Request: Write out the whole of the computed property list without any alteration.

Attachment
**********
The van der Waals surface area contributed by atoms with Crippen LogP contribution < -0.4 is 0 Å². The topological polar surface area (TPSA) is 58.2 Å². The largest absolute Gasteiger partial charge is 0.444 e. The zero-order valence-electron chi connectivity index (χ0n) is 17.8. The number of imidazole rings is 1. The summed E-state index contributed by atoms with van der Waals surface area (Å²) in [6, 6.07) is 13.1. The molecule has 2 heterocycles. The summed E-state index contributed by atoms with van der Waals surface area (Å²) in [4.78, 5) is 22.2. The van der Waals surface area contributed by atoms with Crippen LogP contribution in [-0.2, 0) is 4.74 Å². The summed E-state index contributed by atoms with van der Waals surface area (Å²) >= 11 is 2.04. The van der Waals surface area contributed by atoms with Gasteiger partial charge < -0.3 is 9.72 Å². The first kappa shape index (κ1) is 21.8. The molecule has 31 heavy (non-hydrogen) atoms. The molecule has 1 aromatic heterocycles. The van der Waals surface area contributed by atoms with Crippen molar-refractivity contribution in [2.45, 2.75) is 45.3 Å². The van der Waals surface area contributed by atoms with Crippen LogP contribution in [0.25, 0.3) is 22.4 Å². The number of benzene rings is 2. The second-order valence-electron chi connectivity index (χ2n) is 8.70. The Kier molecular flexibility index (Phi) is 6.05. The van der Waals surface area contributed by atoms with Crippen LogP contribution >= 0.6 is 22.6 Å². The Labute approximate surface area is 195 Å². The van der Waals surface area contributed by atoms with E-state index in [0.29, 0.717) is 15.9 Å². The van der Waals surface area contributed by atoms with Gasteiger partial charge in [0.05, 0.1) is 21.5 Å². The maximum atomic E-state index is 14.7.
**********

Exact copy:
The van der Waals surface area contributed by atoms with Crippen LogP contribution < -0.4 is 0 Å². The topological polar surface area (TPSA) is 58.2 Å². The largest absolute Gasteiger partial charge is 0.444 e. The zero-order valence-electron chi connectivity index (χ0n) is 17.8. The number of imidazole rings is 1. The summed E-state index contributed by atoms with van der Waals surface area (Å²) in [6, 6.07) is 13.1. The molecule has 2 heterocycles. The summed E-state index contributed by atoms with van der Waals surface area (Å²) in [4.78, 5) is 22.2. The van der Waals surface area contributed by atoms with Crippen LogP contribution in [-0.2, 0) is 4.74 Å². The summed E-state index contributed by atoms with van der Waals surface area (Å²) >= 11 is 2.04. The van der Waals surface area contributed by atoms with Gasteiger partial charge < -0.3 is 9.72 Å². The first kappa shape index (κ1) is 21.8. The molecule has 31 heavy (non-hydrogen) atoms. The molecule has 1 aromatic heterocycles. The van der Waals surface area contributed by atoms with Crippen molar-refractivity contribution in [2.45, 2.75) is 45.3 Å². The van der Waals surface area contributed by atoms with Crippen LogP contribution in [0.25, 0.3) is 22.4 Å². The number of benzene rings is 2. The second-order valence-electron chi connectivity index (χ2n) is 8.70. The Kier molecular flexibility index (Phi) is 6.05. The van der Waals surface area contributed by atoms with Crippen LogP contribution >= 0.6 is 22.6 Å². The Labute approximate surface area is 195 Å². The van der Waals surface area contributed by atoms with E-state index in [0.29, 0.717) is 15.9 Å². The van der Waals surface area contributed by atoms with Gasteiger partial charge in [0.05, 0.1) is 21.5 Å². The maximum atomic E-state index is 14.7.